A nuclear power research station built into a series of underground caves is experiencing unexplained power drains and a high incidence of mental breakdown among the staff. This brings in the Brig, the Doctor, Liz, and the rest of the UNIT squaddies along, much to the chagrin of Dr. Lawrence, the facility’s director. What they find causing all the issues are a race of sentient, bipedal lizards, awakened after millennia by the drilling. The Doctor erroneously says they are from the Silurian period and, once contact is made, it becomes clear that they were the original rulers of the Earth, but chose to go into hibernation to when the ice age hit. They want the planet back, which, of course, isn’t going to be an easy task.
The lizards release a toxin that begins to wipe out parts of the population and the Brigadier, being a military man with a duty, wants to strike and attack them. The Doctor, however, believes they can be reasoned with, and that an understanding can be reached between the two species. However, though the Silurians ultimately agree, the Brigadier’s final act in the story destroys the lizard people, much to the Doctor’s horror and disgust.
Hulke, one of the series’ most political writers, delivers a story with the requisite amount of scares, creatures, and sci-fi stuff, but also includes a lot of his own feelings about xenophobia, the “England-for-the-English” mentality of the time, and the supposed right of the military. He clearly has a huge chip on his shoulder for military types, but does a fantastic job of making the Brigadier both sympathetic and out of order. He’s not a bad guy, and at no point are we led to believe he’s doing anything for any reason other than the safety of the human race, but he does, effectively, murder a group of indigenous people to achieve that end, and that is what the Brig can be depending on the circumstance. This, so early on in the new regime, sets up the real struggle for the Doctor, being party to a military organization. He has a sense of superiority to the people of Earth and feels like it’s up to him to make everything okay, at the expense of playing nice with UNIT.
Though credited to David Whitaker, former script editor and writer under the Hartnell and early Troughton years, the third story of Season 7, The Ambassadors of Death, was almost entirely rewritten by Malcolm Hulke and Terrance Dicks. Here, again, we see Hulke’s contempt for military might and fear of the unknown, though this time the Brigadier is not the culprit, instead favoring his usual target of the middle-aged general who has gone off his rocker. UNIT is assigned as security for the British space programme, which is launching a probe into Earth orbit to make contact with the missing Mars Probe Seven and its two astronauts, who haven’t been heard from for eight months. The new probe does make contact, but its pilot is suddenly silenced after hearing a strange, shrill sound. This leads the Doctor and Liz to come in for aid, and they quickly determine that the sounds are coded messages from another world. He then notes reply messages originating only seven miles away. The Brig takes some soldiers to investigate, only to find other soldiers, and they engage in a gun battle.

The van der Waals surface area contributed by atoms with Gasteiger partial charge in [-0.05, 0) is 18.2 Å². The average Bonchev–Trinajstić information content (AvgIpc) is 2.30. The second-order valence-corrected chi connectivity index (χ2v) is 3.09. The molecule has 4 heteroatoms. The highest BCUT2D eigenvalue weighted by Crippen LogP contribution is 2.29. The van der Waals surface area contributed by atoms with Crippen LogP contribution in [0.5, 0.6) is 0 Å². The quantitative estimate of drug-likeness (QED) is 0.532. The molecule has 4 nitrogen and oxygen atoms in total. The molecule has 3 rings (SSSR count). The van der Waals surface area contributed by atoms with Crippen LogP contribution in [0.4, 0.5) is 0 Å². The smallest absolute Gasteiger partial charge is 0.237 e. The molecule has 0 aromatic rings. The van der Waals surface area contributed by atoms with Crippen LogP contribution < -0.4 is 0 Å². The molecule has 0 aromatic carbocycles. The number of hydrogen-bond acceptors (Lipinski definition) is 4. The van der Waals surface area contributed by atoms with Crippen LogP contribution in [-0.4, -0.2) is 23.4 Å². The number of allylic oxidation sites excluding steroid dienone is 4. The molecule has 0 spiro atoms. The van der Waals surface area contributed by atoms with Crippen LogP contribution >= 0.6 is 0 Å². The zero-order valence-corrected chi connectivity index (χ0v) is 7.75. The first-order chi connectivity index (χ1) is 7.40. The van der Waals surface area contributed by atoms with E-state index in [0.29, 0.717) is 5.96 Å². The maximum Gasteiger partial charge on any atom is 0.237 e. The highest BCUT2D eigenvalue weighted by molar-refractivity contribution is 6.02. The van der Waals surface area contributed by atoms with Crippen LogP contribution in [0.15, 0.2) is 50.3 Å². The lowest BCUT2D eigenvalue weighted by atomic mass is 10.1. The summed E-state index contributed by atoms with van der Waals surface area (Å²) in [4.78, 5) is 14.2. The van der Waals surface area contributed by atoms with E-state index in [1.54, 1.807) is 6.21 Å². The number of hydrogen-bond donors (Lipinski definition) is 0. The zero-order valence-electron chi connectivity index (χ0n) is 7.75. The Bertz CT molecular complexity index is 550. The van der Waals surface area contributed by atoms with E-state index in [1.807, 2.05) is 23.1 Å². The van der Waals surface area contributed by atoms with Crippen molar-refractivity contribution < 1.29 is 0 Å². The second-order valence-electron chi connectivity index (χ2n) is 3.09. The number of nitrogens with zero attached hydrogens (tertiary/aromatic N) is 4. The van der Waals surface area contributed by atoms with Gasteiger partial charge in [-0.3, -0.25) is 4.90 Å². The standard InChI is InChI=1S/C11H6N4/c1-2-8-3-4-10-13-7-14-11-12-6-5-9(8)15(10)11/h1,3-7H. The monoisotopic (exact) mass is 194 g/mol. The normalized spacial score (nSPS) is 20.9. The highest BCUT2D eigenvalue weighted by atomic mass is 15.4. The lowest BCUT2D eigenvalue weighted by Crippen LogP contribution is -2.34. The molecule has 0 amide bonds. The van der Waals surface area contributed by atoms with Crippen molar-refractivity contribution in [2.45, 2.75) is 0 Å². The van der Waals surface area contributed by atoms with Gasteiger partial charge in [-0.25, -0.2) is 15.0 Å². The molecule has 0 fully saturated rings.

Those soldiers belong to General Carrington, who stages an ambush of the cargo truck carrying the recovered probe, and they steal the truck. The Doctor eventually finds it again, only to see that it’s empty. Carrington assures him that its contents, three spacesuited astronauts, are perfectly safe, but the Doctor is unconvinced. This leads to a series of attempts by the Doctor to figure out why Carrington is doing these things and where the missing astronauts really are. Those in the spacesuits are Martians and can melt things they touch, including people, so the Doctor will have to be careful. All the while, Carrington is attempting to launch an attack on the planet Mars, assuming that the “ambassadors” are harbingers of a large-scale invasion. But are they? And can the Doctor convince the General otherwise?